Unfortunately, as new politicians, they start out with all their principles intact, and over time they start to breathe in the air from the party culture. The handlers start to work them over and mould and sometimes manipulate their message so they can maximize voter participation. Ideas are shrouded in verbal subterfuge and end up as bite-sized stanzas. In the end, they become political autotrons promising the world to voters while exposing weaknesses in their opponents, all because they believe the voter is too stupid to absorb any intelligent ideas.

The only good thing about this is that in Canada, unlike in some countries immediately to the south, it doesn’t matter who really wins the election. LGBTQ rights will still be in place, and assisted dying will still be respected. The Canadian core value system that permeates every facet of our lives will still be whole after the votes are counted. This is what makes our country great, yet politicians of all stripes fail to understand that compromise and co-operation are what built this country and drove the most proficient of our prime ministers to truly represent the people.

Pierre Trudeau taught his son Justin to listen to other perspectives. Now it’s time to put that into action.

Pierre Trudeau taught his son Justin to listen to other perspectives. Now it’s time to put that into action.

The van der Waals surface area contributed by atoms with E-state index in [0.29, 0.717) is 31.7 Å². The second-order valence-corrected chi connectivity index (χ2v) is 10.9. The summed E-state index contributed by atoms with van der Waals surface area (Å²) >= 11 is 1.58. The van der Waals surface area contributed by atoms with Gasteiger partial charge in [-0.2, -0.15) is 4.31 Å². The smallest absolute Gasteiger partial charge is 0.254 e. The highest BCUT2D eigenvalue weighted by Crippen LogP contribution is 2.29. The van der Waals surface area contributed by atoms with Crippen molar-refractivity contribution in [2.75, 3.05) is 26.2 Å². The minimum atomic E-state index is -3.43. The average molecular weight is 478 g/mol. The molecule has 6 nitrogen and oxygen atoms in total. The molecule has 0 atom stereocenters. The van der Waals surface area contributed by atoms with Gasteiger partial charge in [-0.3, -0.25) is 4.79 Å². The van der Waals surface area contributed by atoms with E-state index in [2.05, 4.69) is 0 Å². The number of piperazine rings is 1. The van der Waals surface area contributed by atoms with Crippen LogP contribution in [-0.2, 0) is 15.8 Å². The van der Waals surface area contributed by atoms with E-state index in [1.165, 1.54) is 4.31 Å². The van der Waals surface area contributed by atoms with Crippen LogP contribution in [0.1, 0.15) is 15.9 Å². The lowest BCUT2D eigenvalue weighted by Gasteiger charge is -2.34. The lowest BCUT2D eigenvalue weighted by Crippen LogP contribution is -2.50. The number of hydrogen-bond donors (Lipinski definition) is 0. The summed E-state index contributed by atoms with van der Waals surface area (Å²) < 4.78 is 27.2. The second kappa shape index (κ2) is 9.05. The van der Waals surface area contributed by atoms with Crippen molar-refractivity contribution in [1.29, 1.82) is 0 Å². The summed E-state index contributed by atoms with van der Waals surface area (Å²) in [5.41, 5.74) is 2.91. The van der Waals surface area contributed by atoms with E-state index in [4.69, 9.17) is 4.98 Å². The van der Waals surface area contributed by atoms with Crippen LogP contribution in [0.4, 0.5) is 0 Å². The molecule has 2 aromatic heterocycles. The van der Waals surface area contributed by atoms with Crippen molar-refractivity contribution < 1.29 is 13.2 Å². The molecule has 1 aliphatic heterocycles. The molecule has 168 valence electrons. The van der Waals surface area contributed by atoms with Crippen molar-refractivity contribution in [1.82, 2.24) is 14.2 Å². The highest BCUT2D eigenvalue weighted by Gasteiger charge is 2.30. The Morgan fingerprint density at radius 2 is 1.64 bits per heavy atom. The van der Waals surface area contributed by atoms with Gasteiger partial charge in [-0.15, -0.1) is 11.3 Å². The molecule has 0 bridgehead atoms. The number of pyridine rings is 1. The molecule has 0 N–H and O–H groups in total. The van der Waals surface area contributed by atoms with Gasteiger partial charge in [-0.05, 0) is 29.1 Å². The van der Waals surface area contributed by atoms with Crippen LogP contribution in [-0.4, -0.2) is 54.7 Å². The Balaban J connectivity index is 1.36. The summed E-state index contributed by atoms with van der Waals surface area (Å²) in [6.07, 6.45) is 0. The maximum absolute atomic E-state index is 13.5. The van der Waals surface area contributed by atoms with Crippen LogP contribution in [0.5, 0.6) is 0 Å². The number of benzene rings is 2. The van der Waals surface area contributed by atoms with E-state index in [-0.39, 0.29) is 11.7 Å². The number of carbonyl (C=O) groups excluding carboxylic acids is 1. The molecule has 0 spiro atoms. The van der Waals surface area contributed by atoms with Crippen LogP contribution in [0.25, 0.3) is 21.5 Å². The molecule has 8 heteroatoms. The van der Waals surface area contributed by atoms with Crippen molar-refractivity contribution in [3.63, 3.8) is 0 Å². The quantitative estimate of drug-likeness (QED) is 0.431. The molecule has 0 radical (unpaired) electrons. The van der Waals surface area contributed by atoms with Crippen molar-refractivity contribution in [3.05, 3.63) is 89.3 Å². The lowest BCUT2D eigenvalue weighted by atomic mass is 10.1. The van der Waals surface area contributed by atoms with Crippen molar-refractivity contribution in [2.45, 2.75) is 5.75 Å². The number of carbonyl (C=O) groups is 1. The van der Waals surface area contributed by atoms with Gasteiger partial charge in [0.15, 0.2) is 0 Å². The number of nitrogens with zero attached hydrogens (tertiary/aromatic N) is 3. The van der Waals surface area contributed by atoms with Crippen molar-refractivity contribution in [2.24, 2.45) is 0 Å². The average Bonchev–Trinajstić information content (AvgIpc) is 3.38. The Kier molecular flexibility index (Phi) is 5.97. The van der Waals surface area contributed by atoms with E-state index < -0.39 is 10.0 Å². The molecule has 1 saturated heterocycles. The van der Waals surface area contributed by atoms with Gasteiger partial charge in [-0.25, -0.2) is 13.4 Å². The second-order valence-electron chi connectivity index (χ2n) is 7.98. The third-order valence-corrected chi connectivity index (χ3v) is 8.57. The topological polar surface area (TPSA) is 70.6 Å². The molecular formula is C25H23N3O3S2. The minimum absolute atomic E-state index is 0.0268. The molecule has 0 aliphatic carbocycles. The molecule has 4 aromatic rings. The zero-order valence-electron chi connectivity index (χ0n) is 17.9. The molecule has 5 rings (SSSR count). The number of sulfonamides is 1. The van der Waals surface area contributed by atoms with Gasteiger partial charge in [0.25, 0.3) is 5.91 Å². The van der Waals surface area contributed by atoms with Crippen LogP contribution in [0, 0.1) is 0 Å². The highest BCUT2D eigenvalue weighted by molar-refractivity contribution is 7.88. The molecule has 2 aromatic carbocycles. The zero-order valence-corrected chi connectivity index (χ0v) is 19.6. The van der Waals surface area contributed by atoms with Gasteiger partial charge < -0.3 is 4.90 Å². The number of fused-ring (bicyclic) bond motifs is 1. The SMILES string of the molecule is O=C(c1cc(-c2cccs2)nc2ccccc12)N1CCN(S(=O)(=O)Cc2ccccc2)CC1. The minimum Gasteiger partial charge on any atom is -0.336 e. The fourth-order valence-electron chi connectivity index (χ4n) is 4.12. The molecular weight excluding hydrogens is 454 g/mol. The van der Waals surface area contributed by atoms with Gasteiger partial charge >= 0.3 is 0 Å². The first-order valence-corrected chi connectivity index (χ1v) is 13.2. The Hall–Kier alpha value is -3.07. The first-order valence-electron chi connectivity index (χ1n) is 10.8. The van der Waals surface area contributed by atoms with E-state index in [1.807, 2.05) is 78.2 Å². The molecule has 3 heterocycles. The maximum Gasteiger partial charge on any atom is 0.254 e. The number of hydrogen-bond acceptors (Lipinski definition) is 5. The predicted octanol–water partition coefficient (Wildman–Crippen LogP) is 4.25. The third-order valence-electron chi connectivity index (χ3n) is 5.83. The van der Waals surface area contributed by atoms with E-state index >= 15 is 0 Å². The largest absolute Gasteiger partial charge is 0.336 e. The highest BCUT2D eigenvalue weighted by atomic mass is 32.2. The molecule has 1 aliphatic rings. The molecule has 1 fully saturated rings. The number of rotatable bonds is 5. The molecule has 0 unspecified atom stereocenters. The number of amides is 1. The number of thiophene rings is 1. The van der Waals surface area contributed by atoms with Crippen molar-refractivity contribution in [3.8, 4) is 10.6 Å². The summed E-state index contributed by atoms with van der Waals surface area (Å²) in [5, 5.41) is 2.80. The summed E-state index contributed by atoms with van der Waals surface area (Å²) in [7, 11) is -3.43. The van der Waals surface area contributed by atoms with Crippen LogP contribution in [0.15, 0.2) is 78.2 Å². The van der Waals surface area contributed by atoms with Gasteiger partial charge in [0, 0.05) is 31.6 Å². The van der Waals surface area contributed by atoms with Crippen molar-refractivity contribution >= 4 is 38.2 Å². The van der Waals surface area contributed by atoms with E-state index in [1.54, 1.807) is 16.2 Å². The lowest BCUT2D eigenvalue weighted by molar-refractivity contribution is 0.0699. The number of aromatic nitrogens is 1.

Why does Canada always fail to recognize its potential? Is it because we were colonized by the British for so many years and now feel the United States is our babysitter? Of course, pondering our life status is a full-time job for Canadians, to the point that I am surprised we don’t have a Ministry of Navel Gazing. We are constantly wondering and consulting, seeking consensus and compromise. There are plenty of examples.

In 1977 the federal government, in response to the election of a sovereignty-oriented Quebec government, convened The Task Force on Canadian Unity. It was co-chaired by Jean-Luc Pépin, a former federal Liberal cabinet minister, and John Robarts, former Conservative premier of Ontario. Its purpose was to gather opinions about unity-related problems in the country, publicize efforts being made to solve those problems and advise the government on how to strengthen national unity.